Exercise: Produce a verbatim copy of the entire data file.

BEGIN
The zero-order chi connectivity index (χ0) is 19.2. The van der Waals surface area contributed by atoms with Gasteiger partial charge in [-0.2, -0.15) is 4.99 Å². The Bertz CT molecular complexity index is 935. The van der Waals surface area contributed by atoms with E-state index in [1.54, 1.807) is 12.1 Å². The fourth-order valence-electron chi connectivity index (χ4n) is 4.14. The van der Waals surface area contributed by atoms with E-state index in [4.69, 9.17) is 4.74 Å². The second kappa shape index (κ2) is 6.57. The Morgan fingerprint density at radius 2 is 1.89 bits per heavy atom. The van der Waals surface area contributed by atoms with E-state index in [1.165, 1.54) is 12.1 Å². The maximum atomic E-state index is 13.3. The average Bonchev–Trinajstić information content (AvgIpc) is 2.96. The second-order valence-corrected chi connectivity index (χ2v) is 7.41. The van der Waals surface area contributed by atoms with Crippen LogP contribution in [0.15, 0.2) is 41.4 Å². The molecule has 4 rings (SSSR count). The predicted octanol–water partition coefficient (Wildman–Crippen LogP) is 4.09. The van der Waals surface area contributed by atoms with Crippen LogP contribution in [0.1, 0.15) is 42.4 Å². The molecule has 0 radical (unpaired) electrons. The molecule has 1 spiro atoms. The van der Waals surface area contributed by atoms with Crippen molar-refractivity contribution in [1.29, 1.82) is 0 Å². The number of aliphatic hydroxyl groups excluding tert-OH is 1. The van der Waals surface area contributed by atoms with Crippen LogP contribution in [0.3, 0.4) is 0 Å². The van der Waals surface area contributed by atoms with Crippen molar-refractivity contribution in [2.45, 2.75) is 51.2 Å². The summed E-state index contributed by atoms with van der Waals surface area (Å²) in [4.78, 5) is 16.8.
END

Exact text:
The zero-order chi connectivity index (χ0) is 19.2. The van der Waals surface area contributed by atoms with Gasteiger partial charge in [-0.2, -0.15) is 4.99 Å². The Bertz CT molecular complexity index is 935. The van der Waals surface area contributed by atoms with E-state index in [1.54, 1.807) is 12.1 Å². The fourth-order valence-electron chi connectivity index (χ4n) is 4.14. The van der Waals surface area contributed by atoms with E-state index in [4.69, 9.17) is 4.74 Å². The second kappa shape index (κ2) is 6.57. The Morgan fingerprint density at radius 2 is 1.89 bits per heavy atom. The van der Waals surface area contributed by atoms with E-state index in [1.165, 1.54) is 12.1 Å². The maximum atomic E-state index is 13.3. The average Bonchev–Trinajstić information content (AvgIpc) is 2.96. The second-order valence-corrected chi connectivity index (χ2v) is 7.41. The van der Waals surface area contributed by atoms with Crippen LogP contribution in [0.15, 0.2) is 41.4 Å². The molecule has 4 rings (SSSR count). The predicted octanol–water partition coefficient (Wildman–Crippen LogP) is 4.09. The van der Waals surface area contributed by atoms with Crippen LogP contribution in [0.1, 0.15) is 42.4 Å². The molecule has 0 radical (unpaired) electrons. The molecule has 1 spiro atoms. The van der Waals surface area contributed by atoms with Crippen molar-refractivity contribution in [1.29, 1.82) is 0 Å². The number of aliphatic hydroxyl groups excluding tert-OH is 1. The van der Waals surface area contributed by atoms with Crippen LogP contribution in [0.3, 0.4) is 0 Å². The van der Waals surface area contributed by atoms with Crippen molar-refractivity contribution in [2.45, 2.75) is 51.2 Å². The summed E-state index contributed by atoms with van der Waals surface area (Å²) in [4.78, 5) is 16.8.